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One of the technology trends that media experts predicted for 2014 is a shift away from mainstream social networks towards private apps like Snapchat and Whatsapp, which are also known as chat apps. My column focused on the challenge for journalists who are going to have to find new ways of connecting with these audiences either for newsgathering or sharing news with them. You can read the column here.
I also reviewed the latest version of the Livescribe smartpen. I tried the pen out in several situations and it worked well in a lecture theatre, a meeting room and in a phone interview. The recordings synced well with the penstrokes on the e-paper. However, regrettably, I was pressed for time and was not able to explore another element of this pen – the handwriting transcription feature – before my deadline.
Another function of the LiveScribe app that I missed first time around was the ability to take pictures which can sit amongst your notes. You can even scrawl comments on them which can be useful for explaining what appears in an image.
But ultimately, these features don’t make a significant difference to my view of the product, which I was fairly impressed with. However, they are worth considering if you are thinking of investing in a LiveScribe pen.
Here are links to some articles I found useful when researching this column:
The Journalist, March / April 2014, private social networks
Chat apps and the future of news, BBC News
Snaps from last night, Nieman Journalism Lab
The Journalist, March / April 2014, LiveScribe
Last month my first technology column was published in the Journalist magazine – you can download it here (December 2012 / January 2013).
I subsequently worked out that it was only my third byline in print this year, showing the extent I have shifted over to online platforms. Perhaps this is why it felt a bit odd not having to link to my research as I would normally do as an online journalist.
I am now looking ahead to the next column and have the nagging thought that the difficulty of linking in print is a real disadvantage with a tech column. As a result, I have decided to start linking to some of the websites I found useful while researching my column via this blog.
Here are some links that relate to one of the articles in my last column.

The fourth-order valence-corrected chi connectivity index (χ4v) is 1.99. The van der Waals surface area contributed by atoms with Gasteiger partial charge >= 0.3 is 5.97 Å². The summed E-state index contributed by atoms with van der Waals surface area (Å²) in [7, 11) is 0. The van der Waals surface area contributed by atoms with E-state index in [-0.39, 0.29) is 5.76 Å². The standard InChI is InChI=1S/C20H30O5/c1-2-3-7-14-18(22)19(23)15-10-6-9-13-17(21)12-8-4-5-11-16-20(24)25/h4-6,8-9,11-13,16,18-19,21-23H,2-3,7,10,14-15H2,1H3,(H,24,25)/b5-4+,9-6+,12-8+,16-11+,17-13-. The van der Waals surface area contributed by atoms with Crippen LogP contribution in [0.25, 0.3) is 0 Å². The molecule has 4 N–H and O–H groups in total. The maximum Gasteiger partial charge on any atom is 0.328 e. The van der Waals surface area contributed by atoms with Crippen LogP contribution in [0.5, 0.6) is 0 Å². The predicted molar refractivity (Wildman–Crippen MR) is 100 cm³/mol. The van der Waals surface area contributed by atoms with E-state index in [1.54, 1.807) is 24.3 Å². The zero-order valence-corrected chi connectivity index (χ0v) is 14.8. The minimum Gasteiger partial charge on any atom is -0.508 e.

The Journalist, December 2012/ January 2013, smartphone recording
The Best Voice Recording App for iPhone, Lifehacker
iOS apps reviewed: Voice Memos (no link available for stock app), Audio Memos
The Best Voice Recording App for Android, Lifehacker
Originally uploaded by Immagina.
I love getting something shiny and new to play with. I’d been looking to replace my dictaphone (wasn’t bad for recording, but playing back on a PC was a little fiddly), but I wanted to get something for doing more professional sounding recordings.
I’ve recently started a blog about my local area and would like to record some podcasts. So after toying with the idea of getting a Zoom recorder or a Kodak Flip Killer Zi8 (actually a video camera) I went for this bad boy.
The Tascam DR-07 is an entry level digital stereo recorder. It has more settings than I am used to so it takes a bit of fiddling around to get the right sound. My first attempt to record was spoiled by picking too high a recording level (and also by a coughing fit in the middle) but I put a useable bit on Audioboo to check out the results. Read the rest of this entry »
Lonely Planet guides have been a faithful companion to scores of backpackers over the years. Even in the digital age, a guide by Lonely Planet or one of their rivals, features prominently on most travelers packing list.
More than three decades on from the first edition of South East Asia on a Shoestring and the basic format of the Lonely Planet guide has remained largely intact (with a few tweaks). But its publishers are changing – last year founders Tony and Maureen Wheeler sold the company to the BBC, though Lonely Planet’s HQ remains here in Melbourne.
Last week, I was privileged to get the chance to get a look inside of Lonely Planet’s Footscray offices to find out more about the company’s latest projects. My guide Matthew, from Lonely Planet’s digital division, has recently exchanged rainy London for Melbourne and is working on lots of exciting initiatives following the BBC’s purchase of the company.